How to Get Creative and Grab Attention

Design is all about creative communication. In this article we outline a few techniques to grab attention when crafting creative marketing campaigns.

1. Communicate visually

Statistical picture posters
Designer Toby Ng Kwong To set himself the challenge of communicating statistical data in a visual and accessible manner through a series of "picture" posters. He writes:

If the world were a village of 100 people, how would the composition be? This set of 20 posters is built on statistics about the spread of population around the world under various classifications. The numbers are turned into graphics to give another sense a touch.

More posters can be viewed on his personal website.

2. Be very literal

Creative banana and strawberry juice packaging
  Image credit: Toxel

In this range of wildly creative fruit juice packages, Japanese industrial designer Naoto Fukasawa imitates the look and feel of the fruit it contains. The packaging ranges from strawberry and banana to coconut and tofu milk.

The additional tactile dimension makes the contents appear fresher and juicier, as if squeezing the source.

Another clever concept by Hiroku Sanders translates Kleenex’s "slice of summer" campaign into fruit shaped tissue boxes:

Kleenex tissue boxes designed as fruit slices
  Image credit: The Dieline

3. Use creative typography

The concept of meta-communication can also be applied to creative font styling, whether you eat your way from A to Z...

Letters of the alphabet consisting of food
   Image credit: Inspire me now

...or switch to tie-pography!

Ties arranged in font format
  Image credit: Ednacional

Typography is often used in print advertising to create a stronger message:

Petrol pump tube arranged to form the words efficiency
  Toyota print advert by Saatchi & Saatchi LA

Deutsch advert consisting of rusty type
  Brighton print ad by Russian agency Voskhod

hair-advert
  Ad concept by Clemenger BBDO, Sydney, Australia

4. Make objects behave differently to the norm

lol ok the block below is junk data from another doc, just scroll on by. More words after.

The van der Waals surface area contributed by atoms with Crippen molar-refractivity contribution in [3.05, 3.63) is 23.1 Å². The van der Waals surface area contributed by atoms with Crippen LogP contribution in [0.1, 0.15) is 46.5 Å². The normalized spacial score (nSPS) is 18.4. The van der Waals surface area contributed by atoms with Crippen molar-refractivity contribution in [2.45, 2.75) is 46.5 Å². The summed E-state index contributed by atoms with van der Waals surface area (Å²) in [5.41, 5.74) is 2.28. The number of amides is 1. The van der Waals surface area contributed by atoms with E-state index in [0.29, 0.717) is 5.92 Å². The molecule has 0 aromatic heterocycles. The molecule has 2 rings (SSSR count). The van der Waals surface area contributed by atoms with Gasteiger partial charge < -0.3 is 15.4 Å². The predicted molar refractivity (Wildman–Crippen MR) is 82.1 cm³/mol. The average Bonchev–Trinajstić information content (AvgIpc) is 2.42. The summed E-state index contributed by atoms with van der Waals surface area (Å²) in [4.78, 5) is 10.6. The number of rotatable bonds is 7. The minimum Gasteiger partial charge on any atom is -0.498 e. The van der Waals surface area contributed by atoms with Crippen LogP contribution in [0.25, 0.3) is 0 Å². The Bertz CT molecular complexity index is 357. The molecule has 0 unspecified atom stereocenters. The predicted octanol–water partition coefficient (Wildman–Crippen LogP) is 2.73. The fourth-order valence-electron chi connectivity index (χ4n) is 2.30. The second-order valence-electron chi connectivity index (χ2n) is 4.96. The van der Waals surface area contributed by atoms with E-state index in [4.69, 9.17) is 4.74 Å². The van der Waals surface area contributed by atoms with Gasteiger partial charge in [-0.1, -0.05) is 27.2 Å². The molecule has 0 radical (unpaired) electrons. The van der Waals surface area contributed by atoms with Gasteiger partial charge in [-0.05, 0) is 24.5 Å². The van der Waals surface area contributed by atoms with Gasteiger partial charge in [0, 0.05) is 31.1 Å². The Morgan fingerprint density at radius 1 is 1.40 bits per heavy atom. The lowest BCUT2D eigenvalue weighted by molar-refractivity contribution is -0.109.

Brock Davis, a talented American artist / illustrator, took the concept of fracture and applied it to ordinarily non-shattering objects. What results is a series of mind-boggling imagery that re-invent physics as we know it.

Shattered banana art
Shattered green cap art
Shattered tissue box art
  Image source: Brock Davis

5. Communicate succinctly

Sometimes less is more.

Craig Damrauer is the master of economical communication. With his daily math equations he provides eye-catching social commentary with an elegant minimalism.

Modern art equals I could do that plus yeah, but you didn\'t
Escalator equals stairs minus thigh muscles
  Source: New Math

Here are more examples of minimalist communication in action:

Mc Donald\'s wifi advert consisting of fries
 "Free Wi-Fi at Mc Donald's ad (Source: English blog)

Advert for Weber Hats
 Hitler or Chaplin? The difference is in the hat. (Weber Hats ad featured on Penn Olson)

Minimalist Veet Advert
  At last, a hairless bar of soap with the help of Veet (featured on Penn Olson)

6. Merge visual concepts

Lastly, you can fuse seemingly unrelated visuals into one. This is precisely how Sidney International communicated the idea of a truly global food festival. They presented the national cuisine in flag format:

Italian and Brazilian food in flag format
   Italian and Brazilian food in flag format

Korean and Japanese food in flag format
   Korean and Japanese food (Concept by WHYBIN/TBWA)

Send us your creative communication ideas!  

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